US2714475 *Oct 29, 1951Aug 2, 1955Richford CorpDispensing container for fluids
US2957610 *Mar 21, 1958Oct 25, 1960Daniel Michel DavidDispensing apparatus
US3035742 *Apr 23, 1958May 22, 1962Bertram CholetDrafting pen and ink cartridge therefor
Referenced by
Citing PatentFiling datePublication dateApplicantTitle
US5782816 *Sep 7, 1995Jul 21, 1998David R. KippBi-directional valve and method of using same
US7481336 *Nov 15, 2003Jan 27, 2009LablaboManually-actuated metering pump
US8056761 *May 13, 2004Nov 15, 2011Delgado Raul AcarretaPouring device
EP0624337A1 *Apr 25, 1994Nov 17, 1994Marc SchaerDispenser for a fluid from a toilet paper dispenser with an integrated fluid container
WO2002030808A1 *Oct 10, 2001Apr 18, 2002Rieke CorpFluid dispensing closure
Classifications
U.S. Classification222/518, 251/149.1, 137/903
International ClassificationB67D3/02, A47K5/12
Cooperative ClassificationY10S137/903, A47K5/1214, B67D3/02
European ClassificationA47K5/12D2, B67D3/02
Legal Events
DateCodeEventDescription
Feb 23, 2010ASAssignment
Free format text: RELEASE BY SECURED PARTY;ASSIGNOR:PNC BANK, NATIONAL ASSOCIATION;REEL/FRAME:023973/0353
Effective date: 20100212
Owner name: PVC CONTAINER CORPORATION,NEW JERSEY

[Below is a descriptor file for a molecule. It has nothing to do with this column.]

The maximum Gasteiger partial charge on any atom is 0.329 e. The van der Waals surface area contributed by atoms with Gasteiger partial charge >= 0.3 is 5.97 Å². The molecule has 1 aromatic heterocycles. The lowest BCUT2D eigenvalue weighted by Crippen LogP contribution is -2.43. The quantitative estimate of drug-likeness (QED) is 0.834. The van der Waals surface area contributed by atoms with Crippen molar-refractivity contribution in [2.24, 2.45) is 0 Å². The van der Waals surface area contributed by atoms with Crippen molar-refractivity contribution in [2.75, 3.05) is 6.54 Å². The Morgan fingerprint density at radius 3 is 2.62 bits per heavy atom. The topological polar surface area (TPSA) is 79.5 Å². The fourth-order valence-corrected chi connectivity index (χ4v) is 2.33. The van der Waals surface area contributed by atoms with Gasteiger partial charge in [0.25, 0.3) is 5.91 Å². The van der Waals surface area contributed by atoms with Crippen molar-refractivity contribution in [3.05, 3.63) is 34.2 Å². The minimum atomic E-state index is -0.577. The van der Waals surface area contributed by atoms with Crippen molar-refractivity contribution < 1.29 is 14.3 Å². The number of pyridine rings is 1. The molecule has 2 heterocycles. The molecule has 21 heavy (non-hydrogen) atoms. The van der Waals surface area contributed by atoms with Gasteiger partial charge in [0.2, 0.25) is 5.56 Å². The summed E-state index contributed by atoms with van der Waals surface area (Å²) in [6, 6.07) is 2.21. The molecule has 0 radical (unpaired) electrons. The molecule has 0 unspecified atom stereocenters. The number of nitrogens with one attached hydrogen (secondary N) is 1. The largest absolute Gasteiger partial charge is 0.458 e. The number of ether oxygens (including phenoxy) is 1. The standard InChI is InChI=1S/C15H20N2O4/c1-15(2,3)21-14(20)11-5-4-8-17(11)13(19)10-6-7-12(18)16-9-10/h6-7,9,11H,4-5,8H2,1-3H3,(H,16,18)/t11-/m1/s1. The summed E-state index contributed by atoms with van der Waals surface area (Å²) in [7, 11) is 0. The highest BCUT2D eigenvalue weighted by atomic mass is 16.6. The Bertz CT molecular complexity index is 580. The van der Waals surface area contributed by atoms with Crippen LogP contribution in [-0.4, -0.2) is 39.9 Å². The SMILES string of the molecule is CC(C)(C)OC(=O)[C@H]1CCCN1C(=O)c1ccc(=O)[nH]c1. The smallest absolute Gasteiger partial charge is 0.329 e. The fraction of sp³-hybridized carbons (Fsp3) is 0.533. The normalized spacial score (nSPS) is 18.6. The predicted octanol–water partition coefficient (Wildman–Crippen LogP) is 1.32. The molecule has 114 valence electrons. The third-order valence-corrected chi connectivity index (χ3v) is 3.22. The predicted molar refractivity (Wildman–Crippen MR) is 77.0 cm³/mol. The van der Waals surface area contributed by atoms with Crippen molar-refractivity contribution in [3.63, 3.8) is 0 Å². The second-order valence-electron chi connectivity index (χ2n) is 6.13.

Owner name: AIROPAK CORPORATION,PENNSYLVANIA
Owner name: NOVAPAK CORPORATION,NEW JERSEY
Sep 18, 2000ASAssignment
Owner name: PNC BANK, NATIONAL ASSOCIATION, NEW JERSEY
Free format text: ASSIGNMENT OF ASSIGNORS INTEREST;ASSIGNORS:MARPAC INDUSTRIES INC.;AIROPAK CORPORATION;PVC CONTAINERINTERNATIONAL SALES CORPORATION;AND OTHERS;REEL/FRAME:011195/0961
Effective date: 20000831
Owner name: PNC BANK, NATIONAL ASSOCIATION TWO TOWER CENTER BO
Jul 30, 1999FPAYFee payment
Year of fee payment: 12
Jul 31, 1995FPAYFee payment
Year of fee payment: 8
Aug 1, 1991FPAYFee payment
Year of fee payment: 4
Sep 3, 1986ASAssignment
Owner name: MARPAC INDUSTRIES, INC., 164 FRANKLIN TURNPIKE, NJ
Free format text: ASSIGNMENT OF ASSIGNORS INTEREST.;ASSIGNOR:SYKES, DONALD J.;REEL/FRAME:004598/0917
Effective date: 19860902
Free format text: ASSIGNMENT OF ASSIGNORS INTEREST;ASSIGNOR:SYKES, DONALD J.;REEL/FRAME:004598/0917
Owner name: MARPAC INDUSTRIES, INC., A CORP OF NJ.,NEW JERSEY